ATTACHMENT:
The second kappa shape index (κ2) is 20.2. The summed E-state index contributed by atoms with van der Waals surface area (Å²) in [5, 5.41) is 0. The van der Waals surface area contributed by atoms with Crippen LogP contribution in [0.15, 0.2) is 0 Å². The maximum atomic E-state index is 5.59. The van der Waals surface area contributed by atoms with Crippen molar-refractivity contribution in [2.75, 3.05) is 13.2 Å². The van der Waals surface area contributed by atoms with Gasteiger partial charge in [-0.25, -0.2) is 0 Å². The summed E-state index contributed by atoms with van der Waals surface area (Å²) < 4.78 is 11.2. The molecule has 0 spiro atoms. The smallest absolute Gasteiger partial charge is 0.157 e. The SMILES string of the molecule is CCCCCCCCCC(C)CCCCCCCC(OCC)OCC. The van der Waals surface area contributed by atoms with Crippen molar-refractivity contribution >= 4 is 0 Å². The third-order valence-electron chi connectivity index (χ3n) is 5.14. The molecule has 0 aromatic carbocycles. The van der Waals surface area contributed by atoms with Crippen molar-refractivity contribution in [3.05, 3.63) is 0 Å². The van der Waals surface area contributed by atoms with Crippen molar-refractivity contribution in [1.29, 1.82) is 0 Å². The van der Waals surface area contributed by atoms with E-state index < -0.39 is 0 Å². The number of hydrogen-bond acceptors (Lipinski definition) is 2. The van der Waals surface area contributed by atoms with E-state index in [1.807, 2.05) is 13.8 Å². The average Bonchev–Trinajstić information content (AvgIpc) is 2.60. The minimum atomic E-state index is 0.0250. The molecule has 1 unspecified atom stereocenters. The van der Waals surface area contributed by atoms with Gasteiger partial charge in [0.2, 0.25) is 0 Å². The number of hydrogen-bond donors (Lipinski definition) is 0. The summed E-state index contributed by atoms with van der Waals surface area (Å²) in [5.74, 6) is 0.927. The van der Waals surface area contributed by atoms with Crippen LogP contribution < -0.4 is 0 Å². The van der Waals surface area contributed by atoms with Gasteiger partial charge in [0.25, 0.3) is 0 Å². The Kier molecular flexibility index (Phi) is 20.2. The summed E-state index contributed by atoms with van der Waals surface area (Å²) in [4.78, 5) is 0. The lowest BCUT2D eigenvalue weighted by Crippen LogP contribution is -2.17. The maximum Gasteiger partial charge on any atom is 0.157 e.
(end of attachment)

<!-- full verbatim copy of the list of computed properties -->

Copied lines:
The second kappa shape index (κ2) is 20.2. The summed E-state index contributed by atoms with van der Waals surface area (Å²) in [5, 5.41) is 0. The van der Waals surface area contributed by atoms with Crippen LogP contribution in [0.15, 0.2) is 0 Å². The maximum atomic E-state index is 5.59. The van der Waals surface area contributed by atoms with Crippen molar-refractivity contribution in [2.75, 3.05) is 13.2 Å². The van der Waals surface area contributed by atoms with Gasteiger partial charge in [-0.25, -0.2) is 0 Å². The summed E-state index contributed by atoms with van der Waals surface area (Å²) < 4.78 is 11.2. The molecule has 0 spiro atoms. The smallest absolute Gasteiger partial charge is 0.157 e. The SMILES string of the molecule is CCCCCCCCCC(C)CCCCCCCC(OCC)OCC. The van der Waals surface area contributed by atoms with Crippen molar-refractivity contribution >= 4 is 0 Å². The third-order valence-electron chi connectivity index (χ3n) is 5.14. The molecule has 0 aromatic carbocycles. The van der Waals surface area contributed by atoms with Crippen molar-refractivity contribution in [3.05, 3.63) is 0 Å². The van der Waals surface area contributed by atoms with Crippen molar-refractivity contribution in [1.29, 1.82) is 0 Å². The van der Waals surface area contributed by atoms with E-state index < -0.39 is 0 Å². The number of hydrogen-bond acceptors (Lipinski definition) is 2. The van der Waals surface area contributed by atoms with E-state index in [1.807, 2.05) is 13.8 Å². The average Bonchev–Trinajstić information content (AvgIpc) is 2.60. The minimum atomic E-state index is 0.0250. The molecule has 1 unspecified atom stereocenters. The van der Waals surface area contributed by atoms with Gasteiger partial charge in [0.2, 0.25) is 0 Å². The number of hydrogen-bond donors (Lipinski definition) is 0. The summed E-state index contributed by atoms with van der Waals surface area (Å²) in [5.74, 6) is 0.927. The van der Waals surface area contributed by atoms with Crippen LogP contribution < -0.4 is 0 Å². The van der Waals surface area contributed by atoms with Gasteiger partial charge in [0.25, 0.3) is 0 Å². The Kier molecular flexibility index (Phi) is 20.2. The summed E-state index contributed by atoms with van der Waals surface area (Å²) in [4.78, 5) is 0. The lowest BCUT2D eigenvalue weighted by Crippen LogP contribution is -2.17. The maximum Gasteiger partial charge on any atom is 0.157 e.